Two Questions

Two Questions

Sunday morning at church, every woman got a blank rectangle of paper.

During the message, our pastor, Dean, told us he wanted us to write the answers to two questions on our papers.

I grabbed a pen.

Dean asked us to write down what we believe about ourselves on our worst days. After a few minutes, he began to name some of the lies that many women believe about themselves.

I put my pen away.

I could not write down the lies, the ugly thoughts I have about myself on my worst days. I could not admit that those lies sneak into my thoughts even on some good days.

I will never be good enough. I am insignificant. I will never accomplish anything important. I can’t get anything right.

I know they’re lies. And I still listen to them, despite the fact that I know the truth. 

Who I am is enough. I am valued and loved. I can make a difference. Who I am matters. I am good at what I do.

I know the truth and I listen to the lies, all at once.

Dean’s second question: What helps you stay focused on the truth on your best days?

I didn’t write that answer down either. I folded my paper in half and tucked it into my purse.

How do I stay focused on the truth?

More often than not, the truth and the lies co-exist for me: two halves of a whole, two sides of a coin.

I am confidence and insecurity, in the same moment.

Recently, I talked with my friend Guy Harris about the duality I experience related to self-confidence.

We stood on the sidewalk, soaking in the bright sun, and Guy said this:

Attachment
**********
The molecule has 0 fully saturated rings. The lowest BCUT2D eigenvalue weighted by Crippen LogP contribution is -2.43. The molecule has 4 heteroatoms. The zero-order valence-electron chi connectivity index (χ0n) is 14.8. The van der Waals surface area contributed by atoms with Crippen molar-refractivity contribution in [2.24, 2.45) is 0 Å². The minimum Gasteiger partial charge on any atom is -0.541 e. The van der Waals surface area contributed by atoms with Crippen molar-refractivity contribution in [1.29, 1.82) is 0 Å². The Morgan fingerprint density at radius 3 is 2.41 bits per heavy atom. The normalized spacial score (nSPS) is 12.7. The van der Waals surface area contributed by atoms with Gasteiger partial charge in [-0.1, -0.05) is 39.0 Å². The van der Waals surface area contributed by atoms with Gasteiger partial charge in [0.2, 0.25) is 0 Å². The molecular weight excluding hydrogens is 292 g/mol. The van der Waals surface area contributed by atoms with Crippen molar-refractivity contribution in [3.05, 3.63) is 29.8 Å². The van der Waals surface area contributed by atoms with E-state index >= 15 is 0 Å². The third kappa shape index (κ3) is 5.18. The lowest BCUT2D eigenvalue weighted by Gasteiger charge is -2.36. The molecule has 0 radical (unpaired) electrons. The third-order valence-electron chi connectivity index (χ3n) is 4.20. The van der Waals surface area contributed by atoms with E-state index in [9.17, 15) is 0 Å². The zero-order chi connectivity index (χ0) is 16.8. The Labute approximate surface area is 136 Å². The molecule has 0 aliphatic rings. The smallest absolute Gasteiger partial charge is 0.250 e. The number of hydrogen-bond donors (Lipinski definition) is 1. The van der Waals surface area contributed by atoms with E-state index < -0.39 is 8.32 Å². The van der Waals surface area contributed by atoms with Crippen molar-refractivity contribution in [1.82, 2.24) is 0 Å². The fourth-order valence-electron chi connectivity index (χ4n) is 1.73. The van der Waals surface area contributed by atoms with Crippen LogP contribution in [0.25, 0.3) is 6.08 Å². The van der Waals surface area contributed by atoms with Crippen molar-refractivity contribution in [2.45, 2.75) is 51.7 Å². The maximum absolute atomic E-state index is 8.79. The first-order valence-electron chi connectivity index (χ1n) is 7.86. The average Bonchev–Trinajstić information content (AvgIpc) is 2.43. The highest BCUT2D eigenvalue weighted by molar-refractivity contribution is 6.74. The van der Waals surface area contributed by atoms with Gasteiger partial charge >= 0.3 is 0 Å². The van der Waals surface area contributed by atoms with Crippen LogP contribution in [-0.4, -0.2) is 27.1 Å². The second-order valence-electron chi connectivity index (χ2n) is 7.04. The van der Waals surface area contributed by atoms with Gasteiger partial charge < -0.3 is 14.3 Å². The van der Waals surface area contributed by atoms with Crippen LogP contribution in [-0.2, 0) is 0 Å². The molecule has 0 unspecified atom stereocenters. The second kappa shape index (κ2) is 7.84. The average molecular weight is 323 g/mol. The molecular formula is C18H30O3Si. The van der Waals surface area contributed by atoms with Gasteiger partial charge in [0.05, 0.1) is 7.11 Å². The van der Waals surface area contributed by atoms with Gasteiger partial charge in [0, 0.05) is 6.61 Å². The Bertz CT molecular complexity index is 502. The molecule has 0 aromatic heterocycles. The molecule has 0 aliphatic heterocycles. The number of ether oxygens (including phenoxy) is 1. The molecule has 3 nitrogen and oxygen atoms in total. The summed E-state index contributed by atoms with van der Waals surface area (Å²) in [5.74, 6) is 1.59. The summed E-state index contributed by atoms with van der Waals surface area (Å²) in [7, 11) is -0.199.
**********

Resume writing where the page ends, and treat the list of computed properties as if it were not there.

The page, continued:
It’s a choice. You can choose to believe and live what’s true.

Then he asked me, earnestly, if I would decide, once and for all, to choose to view myself in a positive way.

I teased him, told him it was a magical moment. The sunshine, the decision point.

I didn’t give him a clear-cut answer. I hesitated.

Here’s why: To stay focused on the truth, I need a hundred magical moments every day.

In the moments when those lies creep in, I have to decide, again and again to believe the truth.

It’s not a once-and-done decision. (I wish it were.)

Instead, I have to choose the truth again and again, moment by moment.

Tell me something! How do you stay focused on the truth? What has worked for you in overcoming negative thoughts about yourself? What will you do, today, to allow truth to win in your life?

Filed As:  Guy Harris, Crossroads

About Becky Robinson

I am the owner of Weaving Influence and the leader of the Weaving Influence team. We help authors and thought leaders grow their online influence. I am also a wife and mom of three daughters, and I enjoy running, reading, writing, a good cup of coffee, and dark chocolate.

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What People Are Saying

  • “Accept things for how they are, not how you wish they were!” I find that removes the pain and frustration away from what you are not happy about and you are then in a position of power to move on. My actions may be “bad” in a given situation, but that does not make me a bad person.

  • The following is one of my favorite teaching stories. Jon Gordon used it in “The Energy Bus.” This version comes from Brook Noel’s blog on “Make Today Matter”:

    An elder Cherokee Native American was teaching his grandchildren about life. He said to them, “A fight is going on inside me… it is a terrible fight and it is between two dogs.

    One dog represents fear, anger, envy, sorrow, regret, greed, arrogance, self-pity, guilt, resentment, inferiority, lies, false pride, superiority, and ego.